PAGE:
But what if you own in a condo building and other units are income properties that host short-term rentals? What does this mean for the investment of homeowners who are using the space as, well, a home?
Increased HOA Fees
A successful short-term rental will experience a high-volume of bookings. This success means a lot of traffic: guests, cleaners and contractors. When visiting a city a guest may come and go throughout the day and night. With each turnover a cleaning crew may be contracted to come in and flip the property for the next booking. There may even be more visitors or deliveries to stock the unit. This means more people coming and going, increased access, more keys and passcodes and general wear and tear. And this isn’t just for the building, it is for the common areas. The more usage a building has, or if security needs to be adjusted or passcodes reset, the HOA absorbs the cost. The HOA is not being sponsored by an invisible bank account, the HOA gets it funds from home owners. Funny how that works out. As costs and maintenance increases, so will HOA fees. An additional expense to your mortgage and cost of living.
When a building gets a reputation for having a lot of traffic, damage or transients buyers are less likely to lay down roots there. If HOA fees are too high, an agent may not even show the unit. If listings are on the market for too long, the price will drop. What does this all add up to? The value of your property may not grow. And homeownership is not a mild investment. It is one of the largest purchases in a person’s lifetime. Protecting and nurturing that investment is crucial.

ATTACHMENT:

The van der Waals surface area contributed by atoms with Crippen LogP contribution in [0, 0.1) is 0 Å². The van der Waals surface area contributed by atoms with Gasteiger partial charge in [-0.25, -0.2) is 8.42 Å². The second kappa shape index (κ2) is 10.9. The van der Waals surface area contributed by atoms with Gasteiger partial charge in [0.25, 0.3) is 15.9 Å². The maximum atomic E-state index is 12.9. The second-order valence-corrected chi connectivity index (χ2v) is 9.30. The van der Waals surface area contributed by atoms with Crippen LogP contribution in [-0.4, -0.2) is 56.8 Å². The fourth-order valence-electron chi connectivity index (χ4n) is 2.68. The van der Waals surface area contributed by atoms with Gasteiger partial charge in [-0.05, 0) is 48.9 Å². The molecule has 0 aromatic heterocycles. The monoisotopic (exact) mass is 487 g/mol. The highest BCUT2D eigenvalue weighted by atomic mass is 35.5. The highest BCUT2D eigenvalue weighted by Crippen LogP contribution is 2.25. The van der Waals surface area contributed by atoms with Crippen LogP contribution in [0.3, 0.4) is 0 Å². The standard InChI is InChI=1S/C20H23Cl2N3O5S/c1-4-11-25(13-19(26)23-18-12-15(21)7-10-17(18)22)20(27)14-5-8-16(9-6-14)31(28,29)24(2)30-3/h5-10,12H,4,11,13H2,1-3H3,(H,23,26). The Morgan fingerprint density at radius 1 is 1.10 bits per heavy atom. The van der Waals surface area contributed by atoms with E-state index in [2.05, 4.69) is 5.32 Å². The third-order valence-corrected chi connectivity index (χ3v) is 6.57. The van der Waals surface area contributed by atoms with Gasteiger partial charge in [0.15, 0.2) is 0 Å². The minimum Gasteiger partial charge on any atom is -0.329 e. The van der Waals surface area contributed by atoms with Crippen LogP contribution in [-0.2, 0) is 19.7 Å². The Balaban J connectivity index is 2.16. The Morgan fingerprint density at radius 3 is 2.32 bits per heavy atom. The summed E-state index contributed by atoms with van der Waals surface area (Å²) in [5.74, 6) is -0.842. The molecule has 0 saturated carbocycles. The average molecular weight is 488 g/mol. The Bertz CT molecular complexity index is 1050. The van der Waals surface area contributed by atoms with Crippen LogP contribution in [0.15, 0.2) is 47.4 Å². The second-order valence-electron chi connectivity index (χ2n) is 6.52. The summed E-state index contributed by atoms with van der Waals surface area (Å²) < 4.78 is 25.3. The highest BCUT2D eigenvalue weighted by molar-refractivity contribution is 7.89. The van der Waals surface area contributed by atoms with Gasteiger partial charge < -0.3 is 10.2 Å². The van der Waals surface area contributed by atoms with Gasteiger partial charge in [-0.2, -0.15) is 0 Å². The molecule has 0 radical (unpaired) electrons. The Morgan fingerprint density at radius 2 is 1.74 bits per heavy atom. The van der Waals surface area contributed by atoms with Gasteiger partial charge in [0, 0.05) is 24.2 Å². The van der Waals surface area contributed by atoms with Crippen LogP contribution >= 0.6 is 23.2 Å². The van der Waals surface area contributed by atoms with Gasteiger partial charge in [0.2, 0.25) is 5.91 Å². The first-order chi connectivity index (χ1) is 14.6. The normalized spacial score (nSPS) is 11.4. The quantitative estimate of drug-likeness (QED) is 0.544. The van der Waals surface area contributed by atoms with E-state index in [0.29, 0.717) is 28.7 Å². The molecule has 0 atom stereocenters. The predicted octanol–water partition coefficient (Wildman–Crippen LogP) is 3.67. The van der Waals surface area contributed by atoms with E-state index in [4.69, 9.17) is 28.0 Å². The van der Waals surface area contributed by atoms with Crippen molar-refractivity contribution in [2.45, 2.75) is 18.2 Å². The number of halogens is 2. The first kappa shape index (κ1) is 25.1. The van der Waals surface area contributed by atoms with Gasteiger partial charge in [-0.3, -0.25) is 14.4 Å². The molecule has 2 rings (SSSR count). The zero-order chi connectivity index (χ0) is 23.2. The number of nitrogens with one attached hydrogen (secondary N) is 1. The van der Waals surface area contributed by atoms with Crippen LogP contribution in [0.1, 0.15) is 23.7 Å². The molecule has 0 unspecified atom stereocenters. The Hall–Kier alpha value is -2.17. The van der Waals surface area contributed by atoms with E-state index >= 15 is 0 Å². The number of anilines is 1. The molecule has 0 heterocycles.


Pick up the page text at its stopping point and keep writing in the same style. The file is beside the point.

At BNB Shield we understand and know that short-term rentals are an important part of the travel industry. We also know and believe that illegal and lease-breaking listings do not. We've seen how voters and city officials respond when leaders in the shared-economy have resisted regulation. Instead of having vacation rental industry collapsing, we provide a service that sets the bar for excellence and ethical business practices. A service that supports all businesses and individuals that play by the rules.
Still not sure? Contact us at firstname.lastname@example.org to learn more.
It is officially peak travel season. From wedding season to concerts, domestic and international travel will be in full-swing come this summer. In fact, 2016 is projected to be the summer of the road trip. With all of the planning it is important that you pick the best accommodations - hotel, camping or vacation rental.
Well, we really want travelers and tourists to have the very best experience when visiting any town or city. When people come to Austin we want them to experience the hospitality, amazing food and vibrant art. We do not want tourists having a negative experiencing - having vacation rentals cancelled last minute, being told to tell neighbors they are the renters cousin, or even having them get kicked-out mid-stay.
With Memorial Day just a few weeks away planning summer travel is in full-swing. Short-term rentals can be a great resource and housing option for these vacations. It is also an excellent income source for those who list their place. Before doing so it is important to research the legality, understand restrictions and obtain any necessary permits. Follow our guide as you look into listing your place on AirBNB, VRBO, HomeAway or any other short-term rental site.